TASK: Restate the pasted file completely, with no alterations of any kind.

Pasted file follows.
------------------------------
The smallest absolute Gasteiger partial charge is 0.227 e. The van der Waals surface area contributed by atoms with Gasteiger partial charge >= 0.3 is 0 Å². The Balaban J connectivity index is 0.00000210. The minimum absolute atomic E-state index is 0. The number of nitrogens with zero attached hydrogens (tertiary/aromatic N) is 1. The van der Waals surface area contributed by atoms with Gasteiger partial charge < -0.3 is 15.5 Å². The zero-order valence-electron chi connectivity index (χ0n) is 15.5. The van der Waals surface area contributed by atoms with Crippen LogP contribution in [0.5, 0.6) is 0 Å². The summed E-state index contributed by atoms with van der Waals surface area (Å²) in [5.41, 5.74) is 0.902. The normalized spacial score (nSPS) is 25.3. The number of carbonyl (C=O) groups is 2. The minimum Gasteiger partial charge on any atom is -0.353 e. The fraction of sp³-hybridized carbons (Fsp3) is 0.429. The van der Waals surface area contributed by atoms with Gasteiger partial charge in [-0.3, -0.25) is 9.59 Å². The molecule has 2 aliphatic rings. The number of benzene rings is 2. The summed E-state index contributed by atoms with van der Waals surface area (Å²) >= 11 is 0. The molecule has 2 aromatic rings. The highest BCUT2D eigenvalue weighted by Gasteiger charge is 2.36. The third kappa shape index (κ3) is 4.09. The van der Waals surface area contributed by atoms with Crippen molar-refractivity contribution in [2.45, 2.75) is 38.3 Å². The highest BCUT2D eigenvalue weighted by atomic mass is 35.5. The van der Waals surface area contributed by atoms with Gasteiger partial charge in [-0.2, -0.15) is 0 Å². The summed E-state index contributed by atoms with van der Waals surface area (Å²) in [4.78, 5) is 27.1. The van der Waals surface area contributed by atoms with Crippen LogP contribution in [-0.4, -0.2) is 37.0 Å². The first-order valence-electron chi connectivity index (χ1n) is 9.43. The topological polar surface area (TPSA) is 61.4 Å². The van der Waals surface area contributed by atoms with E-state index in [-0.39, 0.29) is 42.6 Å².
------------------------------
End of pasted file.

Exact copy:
The smallest absolute Gasteiger partial charge is 0.227 e. The van der Waals surface area contributed by atoms with Gasteiger partial charge >= 0.3 is 0 Å². The Balaban J connectivity index is 0.00000210. The minimum absolute atomic E-state index is 0. The number of nitrogens with zero attached hydrogens (tertiary/aromatic N) is 1. The van der Waals surface area contributed by atoms with Gasteiger partial charge < -0.3 is 15.5 Å². The zero-order valence-electron chi connectivity index (χ0n) is 15.5. The van der Waals surface area contributed by atoms with Crippen LogP contribution in [0.5, 0.6) is 0 Å². The summed E-state index contributed by atoms with van der Waals surface area (Å²) in [5.41, 5.74) is 0.902. The normalized spacial score (nSPS) is 25.3. The number of carbonyl (C=O) groups is 2. The minimum Gasteiger partial charge on any atom is -0.353 e. The fraction of sp³-hybridized carbons (Fsp3) is 0.429. The van der Waals surface area contributed by atoms with Gasteiger partial charge in [-0.3, -0.25) is 9.59 Å². The molecule has 2 aliphatic rings. The number of benzene rings is 2. The summed E-state index contributed by atoms with van der Waals surface area (Å²) >= 11 is 0. The molecule has 2 aromatic rings. The highest BCUT2D eigenvalue weighted by Gasteiger charge is 2.36. The third kappa shape index (κ3) is 4.09. The van der Waals surface area contributed by atoms with Crippen molar-refractivity contribution in [2.45, 2.75) is 38.3 Å². The highest BCUT2D eigenvalue weighted by atomic mass is 35.5. The van der Waals surface area contributed by atoms with Gasteiger partial charge in [-0.2, -0.15) is 0 Å². The summed E-state index contributed by atoms with van der Waals surface area (Å²) in [4.78, 5) is 27.1. The van der Waals surface area contributed by atoms with Crippen LogP contribution in [-0.4, -0.2) is 37.0 Å². The first-order valence-electron chi connectivity index (χ1n) is 9.43. The topological polar surface area (TPSA) is 61.4 Å². The van der Waals surface area contributed by atoms with E-state index in [-0.39, 0.29) is 42.6 Å².